InfoSec Recruiting – Is the Industry Creating its own Drought?

This can be found at: . An interesting point of view from someone on both sides of the recruitment process. I don't think the problem Fischer highlights is respnsible for the drought, but poor recruiting and evaluation processes certainly don't help.

Why you should have your own black box | Matthew Syed | TEDxLondonBusinessSchool

This can be found on YouTube at, presented by Matthew Syed. This is a really well put contrast between the growth mindset of the aeronautical industry, and the fixed mindset of the healthcare industry - and how the difference in culture between the two makes such a difference in outcomes. He then expands on that, and makes some excellent points. This is worth fifteen minutes of your time.

A Complete Guide to Getting What You Want

I probably read to many self-help articles as I try and figure out what I actually want to do and where I fit. But contrary to the comment at the start of it, this is a relatively short read: , and steps through the stages of figuring out what you want and how to get it.

Favourite quote, which I must remember to use elsewhere, is

"We’re fearful creatures after all, with an evolutionary impulse to cling to virtually any tolerable status quo, no matter how dull or crappy it is."

The Only Thing You Need to Get Good At

I recently discovered, another useful resource highlighted to me by the wonderful Career Shifters.

This blog post in particular is at ; and is a very high level explanation of stoicism, which has always intrigued me, and this post explains how you should only be concerned with that which you can control. Easier said than done, but wirth saying all the same.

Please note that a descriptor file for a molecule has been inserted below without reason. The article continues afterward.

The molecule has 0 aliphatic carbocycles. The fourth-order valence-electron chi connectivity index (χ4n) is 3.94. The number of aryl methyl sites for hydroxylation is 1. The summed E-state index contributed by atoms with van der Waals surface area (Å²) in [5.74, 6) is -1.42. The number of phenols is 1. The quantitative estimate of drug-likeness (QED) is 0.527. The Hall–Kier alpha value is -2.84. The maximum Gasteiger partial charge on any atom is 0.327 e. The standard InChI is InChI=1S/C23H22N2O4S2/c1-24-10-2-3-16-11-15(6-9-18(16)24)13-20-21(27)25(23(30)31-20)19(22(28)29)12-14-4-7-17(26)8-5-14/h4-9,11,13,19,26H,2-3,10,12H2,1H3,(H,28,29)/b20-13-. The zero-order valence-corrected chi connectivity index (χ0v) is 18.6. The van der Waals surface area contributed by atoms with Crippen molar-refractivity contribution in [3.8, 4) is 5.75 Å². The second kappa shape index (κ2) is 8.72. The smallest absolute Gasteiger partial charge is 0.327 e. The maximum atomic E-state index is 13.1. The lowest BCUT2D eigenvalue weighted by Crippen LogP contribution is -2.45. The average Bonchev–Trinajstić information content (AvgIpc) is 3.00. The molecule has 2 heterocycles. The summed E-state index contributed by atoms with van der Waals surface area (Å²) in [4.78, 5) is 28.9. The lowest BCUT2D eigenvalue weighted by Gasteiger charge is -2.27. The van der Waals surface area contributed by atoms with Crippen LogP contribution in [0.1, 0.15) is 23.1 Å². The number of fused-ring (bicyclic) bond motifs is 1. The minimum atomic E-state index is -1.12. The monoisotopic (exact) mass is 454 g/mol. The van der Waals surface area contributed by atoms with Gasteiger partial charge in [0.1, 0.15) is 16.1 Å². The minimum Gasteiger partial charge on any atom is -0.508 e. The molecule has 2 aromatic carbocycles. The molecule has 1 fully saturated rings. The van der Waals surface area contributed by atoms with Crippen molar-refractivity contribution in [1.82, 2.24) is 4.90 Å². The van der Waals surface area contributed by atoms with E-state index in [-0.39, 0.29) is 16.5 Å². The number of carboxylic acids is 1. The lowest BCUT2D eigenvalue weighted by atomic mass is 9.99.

As a side note, it highlighted to me my attitudes towards Left wing and Right wing politics in general; In general I think the policies of the left wing are far more effective, but think their tactics are awful; and while I generally dislike the policies of the right wing for various reasons - most significantly because they don't work, but I think their tactics are far more effective. I also think that's a massive over-generalisation for now and I'll stick with it in practice and see if it survives. That's something I'm tempted to expand on... but of course I've no political influence, and nothing personally to gain from doing so, so that would be a waste of time from a stoic point of view.

From chaotic ripples to complicated waves

Due to my interest in TRIZ I came across Ron Donaldson's blog, and this entry, at , was particularly interesting. I like the aim of just enough rules to enable other teams in different areas to follow a successful example, rather than taking something that's worked and trying to make different areas, with different cultures, identical. I also liked that staff happiness, rather than just patient happiness, is seen as a gain - there can be too much emphasis on the "customer", with staff just seen as another resource to be manipulated appropriately.